Make a copy of the Easy-RSA certificate generation scripts:
cp -r /usr/share/easy-rsa/ /etc/openvpn
Go to the Easy-RSA directory. Generate the CA certificate and key:
sudo ./easyrsa init-pki sudo ./easyrsa --batch build-ca nopass
Generate server certificate and key:
sudo ./easyrsa build-server-full server nopass
Generate client certificate and key:
sudo ./easyrsa build-client-full client1 nopass
Generate Diffie-Hellman key exchange:
sudo ./easyrsa gen-dh
Copy generated certificates and keys to /etc/openvpn:
sudo cp pki/ca.crt pki/issued/server.crt pki/private/server.key pki/dh.pem /etc/openvpn
Create server configuration file:
sudo nano /etc/openvpn/server.conf
Add OpenVPN settings to the file and save. Start OpenVPN server:
sudo systemctl start openvpn
That covers the basic setup. You’ll also need to configure routing and firewall rules as needed. Let me know if you need any clarification or have additional questions!
Third-Party Services to Access Raspberry Pi Remotely
The methods covered so far provide standard ways to remotely connect to your Raspberry Pi using open protocols like SSH, VNC, RDP, and VPNs. However, there are also many excellent dedicated third-party services designed specifically for easy remote device access.
These services abstract away much of the manual setup and configuration required by traditional methods. They provide user-friendly apps, cloud platforms, and tight integration to make remotely connecting to your devices seamless.
Here are some top options to consider:
Chrome Remote Desktop
Chrome Remote Desktop by Google is a free and officially supported remote access solution for the Raspberry Pi. It offers native apps for Windows, Mac, Linux, iOS, and Android.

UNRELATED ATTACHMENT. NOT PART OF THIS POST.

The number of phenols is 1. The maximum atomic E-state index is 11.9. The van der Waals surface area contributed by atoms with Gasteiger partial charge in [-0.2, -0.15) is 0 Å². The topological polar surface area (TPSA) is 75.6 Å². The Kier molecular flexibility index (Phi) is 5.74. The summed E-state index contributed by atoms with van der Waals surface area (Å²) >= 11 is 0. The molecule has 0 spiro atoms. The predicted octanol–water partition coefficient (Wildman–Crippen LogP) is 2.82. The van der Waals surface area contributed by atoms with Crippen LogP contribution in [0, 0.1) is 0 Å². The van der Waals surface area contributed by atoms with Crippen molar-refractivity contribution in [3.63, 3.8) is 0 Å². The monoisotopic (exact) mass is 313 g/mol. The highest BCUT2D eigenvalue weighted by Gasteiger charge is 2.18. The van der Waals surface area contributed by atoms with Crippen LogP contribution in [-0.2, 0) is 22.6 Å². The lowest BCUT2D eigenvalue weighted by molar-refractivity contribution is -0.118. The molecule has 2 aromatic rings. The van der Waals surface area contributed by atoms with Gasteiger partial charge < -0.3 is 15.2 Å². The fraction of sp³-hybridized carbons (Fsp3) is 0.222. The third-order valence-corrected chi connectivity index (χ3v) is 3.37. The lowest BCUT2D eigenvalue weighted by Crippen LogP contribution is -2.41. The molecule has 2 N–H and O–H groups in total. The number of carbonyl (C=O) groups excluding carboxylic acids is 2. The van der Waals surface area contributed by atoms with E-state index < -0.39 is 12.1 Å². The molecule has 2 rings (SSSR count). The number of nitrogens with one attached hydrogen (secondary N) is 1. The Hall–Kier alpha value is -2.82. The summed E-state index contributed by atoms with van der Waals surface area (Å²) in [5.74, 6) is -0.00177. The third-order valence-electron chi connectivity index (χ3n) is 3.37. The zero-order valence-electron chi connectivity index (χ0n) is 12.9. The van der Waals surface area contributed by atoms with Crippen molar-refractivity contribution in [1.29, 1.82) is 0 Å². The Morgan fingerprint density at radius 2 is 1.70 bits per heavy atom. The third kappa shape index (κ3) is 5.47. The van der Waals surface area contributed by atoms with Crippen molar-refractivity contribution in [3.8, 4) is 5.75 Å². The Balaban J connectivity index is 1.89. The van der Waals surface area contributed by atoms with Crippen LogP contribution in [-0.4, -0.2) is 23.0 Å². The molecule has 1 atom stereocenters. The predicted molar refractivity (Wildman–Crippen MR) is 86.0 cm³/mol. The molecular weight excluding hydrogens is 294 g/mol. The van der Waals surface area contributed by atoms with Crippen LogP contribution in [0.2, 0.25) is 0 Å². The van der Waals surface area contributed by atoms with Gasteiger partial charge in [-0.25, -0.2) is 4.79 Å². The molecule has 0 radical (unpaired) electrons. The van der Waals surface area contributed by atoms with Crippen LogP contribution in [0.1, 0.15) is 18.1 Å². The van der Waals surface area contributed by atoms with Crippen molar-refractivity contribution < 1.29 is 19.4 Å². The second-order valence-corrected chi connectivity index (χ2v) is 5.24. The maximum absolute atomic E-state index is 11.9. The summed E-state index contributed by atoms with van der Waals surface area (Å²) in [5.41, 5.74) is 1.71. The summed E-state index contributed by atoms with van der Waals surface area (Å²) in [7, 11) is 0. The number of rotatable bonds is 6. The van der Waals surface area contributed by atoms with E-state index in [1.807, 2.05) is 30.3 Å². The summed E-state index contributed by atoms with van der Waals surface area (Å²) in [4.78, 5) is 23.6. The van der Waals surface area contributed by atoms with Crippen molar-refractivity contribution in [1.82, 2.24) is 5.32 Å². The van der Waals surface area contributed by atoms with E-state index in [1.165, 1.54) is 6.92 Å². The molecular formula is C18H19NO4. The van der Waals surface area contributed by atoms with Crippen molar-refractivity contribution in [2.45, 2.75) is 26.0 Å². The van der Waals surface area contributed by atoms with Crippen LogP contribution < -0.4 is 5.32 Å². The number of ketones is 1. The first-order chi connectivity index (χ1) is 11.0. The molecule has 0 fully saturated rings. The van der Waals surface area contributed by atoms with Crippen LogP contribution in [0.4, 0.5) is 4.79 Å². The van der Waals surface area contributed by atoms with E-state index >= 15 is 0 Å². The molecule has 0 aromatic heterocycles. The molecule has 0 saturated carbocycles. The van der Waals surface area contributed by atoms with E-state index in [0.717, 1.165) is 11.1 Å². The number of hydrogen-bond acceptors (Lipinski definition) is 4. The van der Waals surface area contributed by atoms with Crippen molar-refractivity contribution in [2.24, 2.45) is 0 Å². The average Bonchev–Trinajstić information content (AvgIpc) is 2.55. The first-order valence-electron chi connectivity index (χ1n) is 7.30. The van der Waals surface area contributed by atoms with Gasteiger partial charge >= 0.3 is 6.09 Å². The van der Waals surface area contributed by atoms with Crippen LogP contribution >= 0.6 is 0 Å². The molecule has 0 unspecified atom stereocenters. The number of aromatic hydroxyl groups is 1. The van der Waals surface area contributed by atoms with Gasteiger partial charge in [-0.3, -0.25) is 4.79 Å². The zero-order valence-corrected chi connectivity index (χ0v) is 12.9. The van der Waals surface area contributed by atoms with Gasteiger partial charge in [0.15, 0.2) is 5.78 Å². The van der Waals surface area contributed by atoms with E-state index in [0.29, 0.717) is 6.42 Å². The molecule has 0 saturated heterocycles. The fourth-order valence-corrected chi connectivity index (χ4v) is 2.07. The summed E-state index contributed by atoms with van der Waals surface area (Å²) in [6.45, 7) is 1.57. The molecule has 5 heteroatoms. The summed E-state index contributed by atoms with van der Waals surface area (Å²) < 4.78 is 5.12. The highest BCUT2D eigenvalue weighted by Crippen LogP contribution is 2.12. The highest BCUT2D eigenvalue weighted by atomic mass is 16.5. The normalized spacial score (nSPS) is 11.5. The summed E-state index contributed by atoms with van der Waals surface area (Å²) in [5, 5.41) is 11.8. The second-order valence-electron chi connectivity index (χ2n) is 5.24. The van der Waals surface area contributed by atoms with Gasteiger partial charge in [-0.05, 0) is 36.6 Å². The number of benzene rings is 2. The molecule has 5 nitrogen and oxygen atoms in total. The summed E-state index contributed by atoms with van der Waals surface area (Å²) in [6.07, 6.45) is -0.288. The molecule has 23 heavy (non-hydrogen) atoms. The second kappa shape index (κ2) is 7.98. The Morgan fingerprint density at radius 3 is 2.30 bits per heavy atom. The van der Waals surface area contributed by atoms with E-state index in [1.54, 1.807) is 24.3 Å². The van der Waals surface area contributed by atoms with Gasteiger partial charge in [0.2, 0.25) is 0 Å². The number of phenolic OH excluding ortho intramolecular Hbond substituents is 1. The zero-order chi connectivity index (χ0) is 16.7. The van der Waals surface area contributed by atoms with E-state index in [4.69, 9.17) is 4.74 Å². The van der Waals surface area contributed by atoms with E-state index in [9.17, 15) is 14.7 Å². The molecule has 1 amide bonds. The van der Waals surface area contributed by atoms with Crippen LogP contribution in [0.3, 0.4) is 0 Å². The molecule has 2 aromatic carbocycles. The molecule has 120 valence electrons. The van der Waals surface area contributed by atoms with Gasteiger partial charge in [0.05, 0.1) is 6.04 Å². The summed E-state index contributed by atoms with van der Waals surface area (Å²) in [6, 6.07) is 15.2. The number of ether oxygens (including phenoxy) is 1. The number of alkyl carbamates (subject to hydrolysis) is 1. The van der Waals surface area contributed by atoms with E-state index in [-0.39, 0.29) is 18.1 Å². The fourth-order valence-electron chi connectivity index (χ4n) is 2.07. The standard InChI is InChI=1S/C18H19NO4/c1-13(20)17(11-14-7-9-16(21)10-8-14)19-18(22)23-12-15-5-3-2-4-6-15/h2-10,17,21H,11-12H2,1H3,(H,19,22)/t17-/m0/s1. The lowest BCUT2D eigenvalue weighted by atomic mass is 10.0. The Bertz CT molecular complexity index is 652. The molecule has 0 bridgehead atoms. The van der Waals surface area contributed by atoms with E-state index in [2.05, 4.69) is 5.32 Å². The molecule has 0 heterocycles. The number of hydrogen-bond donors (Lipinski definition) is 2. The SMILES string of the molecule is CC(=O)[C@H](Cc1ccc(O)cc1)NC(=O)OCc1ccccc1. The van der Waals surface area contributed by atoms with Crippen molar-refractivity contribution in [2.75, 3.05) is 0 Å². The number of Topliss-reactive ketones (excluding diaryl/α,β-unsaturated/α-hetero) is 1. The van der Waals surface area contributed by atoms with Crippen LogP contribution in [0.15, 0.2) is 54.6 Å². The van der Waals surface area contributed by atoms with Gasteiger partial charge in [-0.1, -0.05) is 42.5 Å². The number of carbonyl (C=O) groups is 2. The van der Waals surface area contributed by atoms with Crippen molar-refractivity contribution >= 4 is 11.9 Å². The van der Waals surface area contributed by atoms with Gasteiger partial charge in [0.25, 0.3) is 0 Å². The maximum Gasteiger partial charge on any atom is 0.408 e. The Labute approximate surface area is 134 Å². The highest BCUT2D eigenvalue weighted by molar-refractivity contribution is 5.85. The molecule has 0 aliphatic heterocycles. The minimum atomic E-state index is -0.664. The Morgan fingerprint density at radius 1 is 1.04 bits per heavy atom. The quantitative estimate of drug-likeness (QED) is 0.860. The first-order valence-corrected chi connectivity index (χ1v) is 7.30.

After installing the Chrome Remote Desktop package on your Pi, you simply log into a Google account on any Chrome browser or mobile app. Your Pi will appear as an available remote desktop target. Click to connect and you’re in!
Setup takes just minutes with no advanced network configuration needed. Streaming and audio support allow for very responsive connections. Being tied to your Google account makes things simple to access your Pi from anywhere.
TeamViewer is a popular proprietary software package for controlling computers and mobile devices remotely. It’s free for personal use and supports all major desktop and mobile platforms.
Preconfigured TeamViewer packages are available for Raspbian, making setup on your Pi a breeze. Remote connections are facilitated through TeamViewer’s global access infrastructure rather than requiring VPNs or port forwarding.
TeamViewer also provides capabilities like file transfer, screen sharing, remote printing, and VoIP chat. For general purpose remote control, TeamViewer works very well out of the box.
AnyDesk offers similar seamless remote device connectivity as TeamViewer. It’s also free for personal use and includes a preconfigured package to simplify Raspberry Pi setup.
AnyDesk provides responsive remote desktop control and file transfer across Windows, macOS, Linux, Android and iOS. Support for multiple monitors and high FPS screen sharing enhance the user experience.
With AnyDesk’s proprietary DeskRT technology, connections are optimized to be fast and reliable. Like TeamViewer, AnyDesk handles NAT traversal automatically without any network configuration.
Services like Splashtop, SupRemo, and Zoho Assist also make accessing your Pi and other remote devices straightforward. Browser-based solutions like Apache Guacamole and Cloud Commander are sometimes used as well.
And platforms like AWS, Azure, and Google Cloud also facilitate remote device monitoring and control via IoT services. It’s worth exploring solutions that provide libraries and SDKs for your projects and use cases.
So in summary, dedicated third-party services trade some control and customization for a dramatically simplified user experience. If you want reliable remote Pi access without the hassle, these services are definitely worth considering!
We hope this post helps you learn different ways to connect Raspberry Pi remotely over the network. Thanks for reading this tutorial post. Visit our website thesecmaster.com and social media page on Facebook, LinkedIn, Twitter, Telegram, Tumblr, Medium & Instagram, and subscribe to receive updates like this.